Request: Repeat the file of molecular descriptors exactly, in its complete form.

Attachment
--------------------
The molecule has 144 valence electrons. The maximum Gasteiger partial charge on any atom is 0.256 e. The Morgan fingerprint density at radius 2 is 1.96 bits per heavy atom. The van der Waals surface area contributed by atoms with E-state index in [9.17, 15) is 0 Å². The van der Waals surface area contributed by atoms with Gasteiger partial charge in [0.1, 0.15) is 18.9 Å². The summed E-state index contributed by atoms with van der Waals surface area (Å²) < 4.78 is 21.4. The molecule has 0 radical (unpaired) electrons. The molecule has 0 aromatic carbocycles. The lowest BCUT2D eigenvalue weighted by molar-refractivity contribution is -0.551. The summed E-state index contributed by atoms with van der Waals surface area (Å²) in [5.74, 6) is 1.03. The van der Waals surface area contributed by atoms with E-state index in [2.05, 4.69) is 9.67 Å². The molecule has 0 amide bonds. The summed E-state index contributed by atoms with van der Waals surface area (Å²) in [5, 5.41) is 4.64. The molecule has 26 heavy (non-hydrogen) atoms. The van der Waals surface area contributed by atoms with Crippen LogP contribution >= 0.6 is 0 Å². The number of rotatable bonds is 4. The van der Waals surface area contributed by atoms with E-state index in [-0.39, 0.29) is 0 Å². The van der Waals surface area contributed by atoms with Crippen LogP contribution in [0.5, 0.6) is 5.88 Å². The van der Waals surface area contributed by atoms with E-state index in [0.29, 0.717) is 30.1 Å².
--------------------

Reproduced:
The molecule has 144 valence electrons. The maximum Gasteiger partial charge on any atom is 0.256 e. The Morgan fingerprint density at radius 2 is 1.96 bits per heavy atom. The van der Waals surface area contributed by atoms with E-state index in [9.17, 15) is 0 Å². The van der Waals surface area contributed by atoms with Gasteiger partial charge in [0.1, 0.15) is 18.9 Å². The summed E-state index contributed by atoms with van der Waals surface area (Å²) < 4.78 is 21.4. The molecule has 0 radical (unpaired) electrons. The molecule has 0 aromatic carbocycles. The lowest BCUT2D eigenvalue weighted by molar-refractivity contribution is -0.551. The summed E-state index contributed by atoms with van der Waals surface area (Å²) in [5.74, 6) is 1.03. The van der Waals surface area contributed by atoms with E-state index in [2.05, 4.69) is 9.67 Å². The molecule has 0 amide bonds. The summed E-state index contributed by atoms with van der Waals surface area (Å²) in [5, 5.41) is 4.64. The molecule has 26 heavy (non-hydrogen) atoms. The van der Waals surface area contributed by atoms with Crippen LogP contribution >= 0.6 is 0 Å². The number of rotatable bonds is 4. The van der Waals surface area contributed by atoms with E-state index in [-0.39, 0.29) is 0 Å². The van der Waals surface area contributed by atoms with Crippen LogP contribution in [0.5, 0.6) is 5.88 Å². The van der Waals surface area contributed by atoms with E-state index in [0.29, 0.717) is 30.1 Å².